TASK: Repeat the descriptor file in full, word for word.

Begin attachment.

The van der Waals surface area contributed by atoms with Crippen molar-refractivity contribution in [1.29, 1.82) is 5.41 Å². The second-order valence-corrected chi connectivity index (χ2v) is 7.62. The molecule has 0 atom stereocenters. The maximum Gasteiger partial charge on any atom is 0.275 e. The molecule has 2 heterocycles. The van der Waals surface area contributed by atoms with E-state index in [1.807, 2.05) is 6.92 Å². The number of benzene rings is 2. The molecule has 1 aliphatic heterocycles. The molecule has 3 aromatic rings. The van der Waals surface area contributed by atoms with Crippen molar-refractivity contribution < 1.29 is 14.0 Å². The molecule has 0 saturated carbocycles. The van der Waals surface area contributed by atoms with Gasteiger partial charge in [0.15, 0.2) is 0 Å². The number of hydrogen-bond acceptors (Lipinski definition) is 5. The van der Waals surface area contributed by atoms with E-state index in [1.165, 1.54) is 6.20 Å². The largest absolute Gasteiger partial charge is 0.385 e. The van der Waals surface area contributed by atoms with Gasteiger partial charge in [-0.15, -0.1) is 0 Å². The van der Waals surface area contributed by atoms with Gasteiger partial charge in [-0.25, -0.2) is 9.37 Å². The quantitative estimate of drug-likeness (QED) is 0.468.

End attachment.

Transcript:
The van der Waals surface area contributed by atoms with Crippen molar-refractivity contribution in [1.29, 1.82) is 5.41 Å². The second-order valence-corrected chi connectivity index (χ2v) is 7.62. The molecule has 0 atom stereocenters. The maximum Gasteiger partial charge on any atom is 0.275 e. The molecule has 2 heterocycles. The van der Waals surface area contributed by atoms with E-state index in [1.807, 2.05) is 6.92 Å². The number of benzene rings is 2. The molecule has 1 aliphatic heterocycles. The molecule has 3 aromatic rings. The van der Waals surface area contributed by atoms with Crippen molar-refractivity contribution < 1.29 is 14.0 Å². The molecule has 0 saturated carbocycles. The van der Waals surface area contributed by atoms with Gasteiger partial charge in [0.15, 0.2) is 0 Å². The number of hydrogen-bond acceptors (Lipinski definition) is 5. The van der Waals surface area contributed by atoms with E-state index in [1.165, 1.54) is 6.20 Å². The largest absolute Gasteiger partial charge is 0.385 e. The van der Waals surface area contributed by atoms with Gasteiger partial charge in [-0.15, -0.1) is 0 Å². The van der Waals surface area contributed by atoms with Gasteiger partial charge in [-0.25, -0.2) is 9.37 Å². The quantitative estimate of drug-likeness (QED) is 0.468.